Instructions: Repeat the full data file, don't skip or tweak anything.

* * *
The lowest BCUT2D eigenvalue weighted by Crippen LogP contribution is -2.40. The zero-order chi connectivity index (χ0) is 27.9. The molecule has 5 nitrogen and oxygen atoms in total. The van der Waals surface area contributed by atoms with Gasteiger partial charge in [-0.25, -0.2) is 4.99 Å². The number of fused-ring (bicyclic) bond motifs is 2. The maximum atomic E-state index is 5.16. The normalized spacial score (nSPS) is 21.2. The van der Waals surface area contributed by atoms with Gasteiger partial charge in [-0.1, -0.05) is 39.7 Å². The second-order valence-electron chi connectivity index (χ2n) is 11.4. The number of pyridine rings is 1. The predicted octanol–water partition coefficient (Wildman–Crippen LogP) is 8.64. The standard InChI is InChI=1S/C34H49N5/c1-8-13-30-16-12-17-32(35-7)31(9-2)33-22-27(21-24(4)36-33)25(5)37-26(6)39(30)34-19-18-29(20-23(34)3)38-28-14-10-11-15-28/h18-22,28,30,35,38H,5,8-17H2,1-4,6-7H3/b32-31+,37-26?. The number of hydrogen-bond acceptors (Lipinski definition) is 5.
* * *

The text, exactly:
The lowest BCUT2D eigenvalue weighted by Crippen LogP contribution is -2.40. The zero-order chi connectivity index (χ0) is 27.9. The molecule has 5 nitrogen and oxygen atoms in total. The van der Waals surface area contributed by atoms with Gasteiger partial charge in [-0.25, -0.2) is 4.99 Å². The number of fused-ring (bicyclic) bond motifs is 2. The maximum atomic E-state index is 5.16. The normalized spacial score (nSPS) is 21.2. The van der Waals surface area contributed by atoms with Gasteiger partial charge in [-0.1, -0.05) is 39.7 Å². The second-order valence-electron chi connectivity index (χ2n) is 11.4. The number of pyridine rings is 1. The predicted octanol–water partition coefficient (Wildman–Crippen LogP) is 8.64. The standard InChI is InChI=1S/C34H49N5/c1-8-13-30-16-12-17-32(35-7)31(9-2)33-22-27(21-24(4)36-33)25(5)37-26(6)39(30)34-19-18-29(20-23(34)3)38-28-14-10-11-15-28/h18-22,28,30,35,38H,5,8-17H2,1-4,6-7H3/b32-31+,37-26?. The number of hydrogen-bond acceptors (Lipinski definition) is 5.